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Unisys Planning to Close Rancho Bernardo Facility


Unisys Corp. stands to boost its Orange County operations for the first time in years in a consolidation of its San Diego County unit.

The Blue Bell, Pa.-based technology consulting company and maker of high-end servers is set to shutter a facility in Rancho Bernardo and move some employees in Mission Viejo, the company said.

The company’s Rancho Bernardo and Mission Viejo operations are part of Unisys’ server group. Unisys has 600 workers in Mission Viejo and 300 in Rancho Bernardo.

It’s not clear how many workers will move north to Mission Viejo. Unisys said it doesn’t plan to offer all its Rancho Bernardo workers jobs in Orange County.

“We don’t have any final plans yet,” said spokeswoman Elizabeth Douglass. “We’ve spoken to our employees in Mission Viejo to tell them what’s happening.”

The consolidation is part of Unisys’ companywide cost-cutting effort that began last year.

“We’re just trying to improve our efficiency overall,” Douglass said.

The server unit has been a drag on the company’s financial results of late.

Last month, Unisys told investors it lost money in the second quarter, weighed down in part by lower demand for its computer servers.

Unisys posted a second-quarter operating loss of $57 million, vs. a $23 million profit a year earlier. Total revenue from consulting and servers rose 3 percent to $1.4 billion in the period. But Unisys said its computer hardware sales, which include the server unit, fell 13 percent to $200 million.

“As was the case in the first quarter, our results were impacted by the continuing challenges of several transformational business process outsourcing contracts as well as weak demand for enterprise servers,” said Unisys Chief Executive Joseph McGrath, in a statement.

Unisys’ move will be another hit to San Diego County, which has suffered other corporate cutbacks of late.

Last year, computer maker Gateway Inc. moved its headquarters from Poway to Irvine after buying Orange County’s eMachines Inc. Hundreds of jobs came north in the relocation.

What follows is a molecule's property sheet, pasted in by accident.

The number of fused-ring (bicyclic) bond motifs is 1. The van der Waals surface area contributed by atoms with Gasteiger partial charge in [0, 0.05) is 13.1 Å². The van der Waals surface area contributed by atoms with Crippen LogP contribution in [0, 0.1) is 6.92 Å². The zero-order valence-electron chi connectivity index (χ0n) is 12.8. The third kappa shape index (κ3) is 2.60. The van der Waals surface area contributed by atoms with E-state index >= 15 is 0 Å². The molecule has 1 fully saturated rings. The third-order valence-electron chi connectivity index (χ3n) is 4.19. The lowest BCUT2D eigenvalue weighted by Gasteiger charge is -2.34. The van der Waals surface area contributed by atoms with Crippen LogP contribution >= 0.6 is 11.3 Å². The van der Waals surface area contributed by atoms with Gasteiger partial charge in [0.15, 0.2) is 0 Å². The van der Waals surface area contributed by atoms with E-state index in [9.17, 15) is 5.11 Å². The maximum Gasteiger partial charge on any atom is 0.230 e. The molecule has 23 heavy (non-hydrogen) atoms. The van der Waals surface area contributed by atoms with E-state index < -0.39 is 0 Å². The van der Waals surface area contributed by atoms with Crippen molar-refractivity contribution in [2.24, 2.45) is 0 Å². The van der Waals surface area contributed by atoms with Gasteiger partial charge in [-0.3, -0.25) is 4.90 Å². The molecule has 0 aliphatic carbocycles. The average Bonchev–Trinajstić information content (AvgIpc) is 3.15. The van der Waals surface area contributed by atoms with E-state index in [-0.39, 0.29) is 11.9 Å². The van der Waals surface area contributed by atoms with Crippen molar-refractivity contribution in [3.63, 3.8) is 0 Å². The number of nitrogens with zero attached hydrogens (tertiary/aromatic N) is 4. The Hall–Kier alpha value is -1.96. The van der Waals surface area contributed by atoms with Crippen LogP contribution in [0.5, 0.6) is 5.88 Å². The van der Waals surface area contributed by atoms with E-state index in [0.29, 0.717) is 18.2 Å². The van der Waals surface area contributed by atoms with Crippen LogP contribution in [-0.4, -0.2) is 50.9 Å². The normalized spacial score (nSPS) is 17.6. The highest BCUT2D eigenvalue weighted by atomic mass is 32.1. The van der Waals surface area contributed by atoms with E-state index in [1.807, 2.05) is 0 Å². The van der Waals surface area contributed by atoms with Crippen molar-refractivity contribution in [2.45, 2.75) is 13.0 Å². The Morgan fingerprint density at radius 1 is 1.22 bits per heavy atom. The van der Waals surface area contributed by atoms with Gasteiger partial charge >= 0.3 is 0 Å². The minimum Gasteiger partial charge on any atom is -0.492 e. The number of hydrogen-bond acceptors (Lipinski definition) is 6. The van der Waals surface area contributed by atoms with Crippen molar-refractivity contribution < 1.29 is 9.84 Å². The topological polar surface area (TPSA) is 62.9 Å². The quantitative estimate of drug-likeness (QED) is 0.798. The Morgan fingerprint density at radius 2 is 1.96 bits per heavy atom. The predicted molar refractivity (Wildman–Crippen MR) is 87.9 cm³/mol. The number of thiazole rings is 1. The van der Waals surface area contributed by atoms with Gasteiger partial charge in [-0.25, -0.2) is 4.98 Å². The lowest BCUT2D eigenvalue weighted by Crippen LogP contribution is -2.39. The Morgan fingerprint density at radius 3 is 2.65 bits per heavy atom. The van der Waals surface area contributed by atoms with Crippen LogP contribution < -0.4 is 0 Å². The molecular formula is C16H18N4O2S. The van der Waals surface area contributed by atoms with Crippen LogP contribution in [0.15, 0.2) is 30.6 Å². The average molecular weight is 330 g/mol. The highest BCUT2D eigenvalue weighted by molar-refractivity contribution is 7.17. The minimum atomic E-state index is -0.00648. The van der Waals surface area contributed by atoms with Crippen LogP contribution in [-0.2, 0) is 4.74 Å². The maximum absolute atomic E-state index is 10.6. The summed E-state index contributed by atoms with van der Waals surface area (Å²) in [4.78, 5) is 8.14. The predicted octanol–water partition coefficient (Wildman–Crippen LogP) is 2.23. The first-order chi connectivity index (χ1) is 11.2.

San Diego also lost about 100 jobs when Hewlett-Packard Co. made cuts across its operations.

Unisys once was much bigger in Orange County, counting as many as 1,300 workers in Mission Viejo at one time. It ranked as the second largest computer products maker in the county in the mid-1990s.

The technology downturn in 2000 and 2001 hit its local operations hard and the company cut costs.

The move to consolidate Unisys’ Rancho Bernardo and Mission Viejo operations marks the first time in more than five years that Unisys plans to expand its overall Orange County work force.

Other technology companies that have shed Orange County workers in the last few years include Japan’s Toshiba America Information Systems Inc.

Toshiba, whose U.S. computer unit is based in Irvine, has cut employment dramatically in Orange County during the last five years.

The computer maker counted 648 local workers on the

Orange County Business Journal

‘s most recent list of top computer products makers, in June. That’s down 28 percent from a year earlier.

Five years ago, Toshiba counted 2,300 local workers in its computer unit.

The bulk of Toshiba’s cuts in the past year came after it shed its wireless networking and cable modem businesses, eliminating 150 jobs. In 2000, Toshiba moved laptop computer production to Asia from Irvine, cutting 500 jobs from its local operation.

Still, other computer products companies have added people in Orange County.

Western Digital Corp., the Lake Forest disk drive maker, posted a 6 percent gain to 925 local workers in the past year, according to the company.

Overall, employment at computer hardware makers in Orange County grew 2 percent in the past year, making this the second year of a rebound from the technology downturn.

Andrew Simons writes for the

Orange County Business Journal.


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